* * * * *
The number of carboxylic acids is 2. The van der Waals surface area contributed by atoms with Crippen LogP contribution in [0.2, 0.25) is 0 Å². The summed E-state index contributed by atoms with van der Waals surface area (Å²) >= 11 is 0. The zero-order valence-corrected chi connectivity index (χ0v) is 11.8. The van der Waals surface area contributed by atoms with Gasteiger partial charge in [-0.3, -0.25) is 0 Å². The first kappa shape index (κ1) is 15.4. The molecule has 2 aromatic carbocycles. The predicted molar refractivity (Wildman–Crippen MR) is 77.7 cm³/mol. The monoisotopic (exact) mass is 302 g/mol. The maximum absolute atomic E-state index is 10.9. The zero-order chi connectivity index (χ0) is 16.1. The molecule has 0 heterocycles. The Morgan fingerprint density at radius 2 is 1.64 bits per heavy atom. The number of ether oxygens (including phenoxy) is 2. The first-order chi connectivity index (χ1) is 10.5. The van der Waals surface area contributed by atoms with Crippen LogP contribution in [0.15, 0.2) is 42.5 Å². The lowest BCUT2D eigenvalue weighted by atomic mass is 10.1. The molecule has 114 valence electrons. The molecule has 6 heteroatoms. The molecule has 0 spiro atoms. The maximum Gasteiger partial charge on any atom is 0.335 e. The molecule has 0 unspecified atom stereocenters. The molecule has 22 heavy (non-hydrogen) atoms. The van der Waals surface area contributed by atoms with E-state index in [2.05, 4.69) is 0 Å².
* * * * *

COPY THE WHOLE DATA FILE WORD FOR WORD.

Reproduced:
The number of carboxylic acids is 2. The van der Waals surface area contributed by atoms with Crippen LogP contribution in [0.2, 0.25) is 0 Å². The summed E-state index contributed by atoms with van der Waals surface area (Å²) >= 11 is 0. The zero-order valence-corrected chi connectivity index (χ0v) is 11.8. The van der Waals surface area contributed by atoms with Gasteiger partial charge in [-0.3, -0.25) is 0 Å². The first kappa shape index (κ1) is 15.4. The molecule has 2 aromatic carbocycles. The predicted molar refractivity (Wildman–Crippen MR) is 77.7 cm³/mol. The monoisotopic (exact) mass is 302 g/mol. The maximum absolute atomic E-state index is 10.9. The zero-order chi connectivity index (χ0) is 16.1. The molecule has 0 heterocycles. The Morgan fingerprint density at radius 2 is 1.64 bits per heavy atom. The number of ether oxygens (including phenoxy) is 2. The first-order chi connectivity index (χ1) is 10.5. The van der Waals surface area contributed by atoms with Crippen LogP contribution in [0.15, 0.2) is 42.5 Å². The lowest BCUT2D eigenvalue weighted by atomic mass is 10.1. The molecule has 114 valence electrons. The molecule has 6 heteroatoms. The molecule has 0 spiro atoms. The maximum Gasteiger partial charge on any atom is 0.335 e. The molecule has 0 unspecified atom stereocenters. The molecule has 22 heavy (non-hydrogen) atoms. The van der Waals surface area contributed by atoms with E-state index in [2.05, 4.69) is 0 Å².